Overcoming Disturbances With Integral Action

Note: This lesson will make a heap more sense if you have read the previous lesson

In the previous lesson you were driving your car down the freeway, and being a good driver you had found the perfect angle for changing lanes nice and quickly – but without going unstable.

Now you are driving along feeling pretty content with yourself. Every time you change a lane you move the wheels to just the correct initial angle thanks to a well tuned "Proportional term", and as you drift over to the next lane you start reducing your angle the closer you get to your final position. As your "position error" goes to zero, your steering angle goes to zero too, and you end up in exactly the right position every time. AC/DC is on the car stereo and life is good…

But then you notice a sign warning of extreme crosswinds for the next 10km just as you decide to change lanes again.

You turn your wheel to the right - to your pre calculated initial angle - and find that the car only moves a little to the right before continuing straight on. The cross wind is so strong that as you were moving closer the target lane and reduced your steering angle, the smaller steering angle was being fully counteracted by the strong crosswind, you are still moving in a straight line although you are steering slightly to the right.

The result is that you are offset from your target position by a fixed amount (the position error). And because the rules are that the steering angle must be proportional to the position error, (we are behaving as a P controller remember) you are a bit stuck. You can’t change the steering angle because the error isn’t changing – and the steering angle only changes when the error changes…

We need some new rules for steering this thing!

What would happen in practice is we would use trial and error under these new cross wind conditions to get the initial angle just right - so that once again we end up in the perfect position. Lets assume that we ‘bias’ our steering angle in this way to take account of the crosswinds.

But then there is a downhill and we start speeding up, and find that our pre chosen angle over shoots (because the faster we are going the faster we will move across the highway). So we try trial and error again, and just as we get the steering angle bias correct for our new speed, the gradient changes and we start slowing down. What a bummer! It’s time to “bias” our angle again.

Let’s think about what is happening here – we have a “P only” control loop that was working beautifully, until some disturbances started hitting us. We had to manually bias our initial steering angle each time the disturbance changed.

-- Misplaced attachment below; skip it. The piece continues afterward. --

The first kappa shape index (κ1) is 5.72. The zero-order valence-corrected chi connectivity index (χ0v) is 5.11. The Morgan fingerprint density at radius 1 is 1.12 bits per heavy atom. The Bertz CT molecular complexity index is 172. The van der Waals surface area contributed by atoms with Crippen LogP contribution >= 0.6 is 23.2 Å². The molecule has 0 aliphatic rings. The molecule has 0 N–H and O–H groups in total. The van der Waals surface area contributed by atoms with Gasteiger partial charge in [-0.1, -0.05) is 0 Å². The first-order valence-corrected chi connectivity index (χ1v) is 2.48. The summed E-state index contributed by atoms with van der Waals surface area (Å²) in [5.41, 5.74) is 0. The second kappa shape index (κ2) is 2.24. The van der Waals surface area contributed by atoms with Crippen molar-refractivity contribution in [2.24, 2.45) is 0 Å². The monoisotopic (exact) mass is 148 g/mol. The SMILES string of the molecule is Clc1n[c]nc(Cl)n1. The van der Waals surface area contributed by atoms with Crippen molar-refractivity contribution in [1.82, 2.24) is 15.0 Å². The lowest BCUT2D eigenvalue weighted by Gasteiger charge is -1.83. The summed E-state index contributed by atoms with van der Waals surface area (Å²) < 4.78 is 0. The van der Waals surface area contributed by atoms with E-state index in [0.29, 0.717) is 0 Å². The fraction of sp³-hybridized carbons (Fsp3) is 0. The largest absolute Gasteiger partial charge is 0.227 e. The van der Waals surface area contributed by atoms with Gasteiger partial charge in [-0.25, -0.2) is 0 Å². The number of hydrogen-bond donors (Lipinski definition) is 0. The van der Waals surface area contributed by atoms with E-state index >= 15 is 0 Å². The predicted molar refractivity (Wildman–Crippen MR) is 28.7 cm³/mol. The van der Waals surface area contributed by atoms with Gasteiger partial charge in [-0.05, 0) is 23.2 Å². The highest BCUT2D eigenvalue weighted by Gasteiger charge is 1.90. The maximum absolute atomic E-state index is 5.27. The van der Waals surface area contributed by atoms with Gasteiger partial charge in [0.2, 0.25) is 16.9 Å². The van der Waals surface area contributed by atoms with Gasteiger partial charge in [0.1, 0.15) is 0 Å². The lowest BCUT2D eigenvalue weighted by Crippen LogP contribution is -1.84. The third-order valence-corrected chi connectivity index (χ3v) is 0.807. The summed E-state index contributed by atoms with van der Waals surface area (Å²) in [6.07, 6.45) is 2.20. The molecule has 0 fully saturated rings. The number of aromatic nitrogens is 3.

This is analogous to a “P only” control loop where we are continually changing the P gain to cope with changing disturbances. Not an optimal situation. We call this changing of the gain “Manual Reset” because we have to manually reset the gain whenever a disturbance changes.

Wouldn’t it be nice if we could “automatically reset” the gain?

Integral Action to the rescue

Guess what… Integral action is also called “Automatic Reset”. Hmm guess what it does?

That’s right it automatically ‘resets’ the bias of the gain until the error is zero.

Back to our car with human controller.

So you are driving along with your wheels at a fixed steering angle, but because of the strong crosswind you are moving straight ahead. But you want to be moving sideways to your target position in the next line. What do you do? You do exactly what the Integral term in a PID controller does:

You start to increase your steering angle, and you keep increasing it until you start moving sideways.

This is where integral action is used to overcome the deficiencies of proportional action. Proportional action is simply the “P Gain” multiplied by the error. If the error is holding constant, but you aren’t at your target setpoint yet, you will be stuck. This is called an offset, and is the problem with P only control.

The addition of Integral action overcomes this deficiency. If there is an error between the SP and the PV; integral action will start to ramp up the controller output until things start moving again.

Mathematically, it “increases the controller output by the Integral of the error”. What does this mean? Remember our definition of Integration as:

The integral of a signal is the sum of all the instantaneous values that the signal has been, from whenever you started counting until you stop counting.

Translating this to a control system, it means that the integral action will simply start adding up all the error values, resulting in a ramping signal if the error is non-zero. Of course to make sure that you ramp the error just enough, you need to very carefully tune the “I constant” – but that is what the PID Tuning Blueprint is for.

Pretty straightforward eh?

So now we have pretty good control of our car steering. We have a P term which immediately looks at the instantaneous error between where we are and where we want to be and provides us with a good initial angle to turn our wheels to.

As we get closer to our target position, the P action reduces the steering angle as the error decreases.

In parallel with the P action, the “I action” starts to ‘bias the steering angle’ by continually adding to the steering angle as long as there is a position error. When there are no disturbances, the integral action has the effect of simply making the steering angle a bit steeper, improving our ‘controller performance’ by reducing the amount of time it takes to get to our destination.

However where our “I action” makes a big difference is where we have a disturbance, such as crosswind. In that situation, our “I action” continues to ramp up our steering angle until we have enough angle to ‘break through’ the crosswind and continue to our destination.

Tomorrow: A match made in heaven: The P + I Controller

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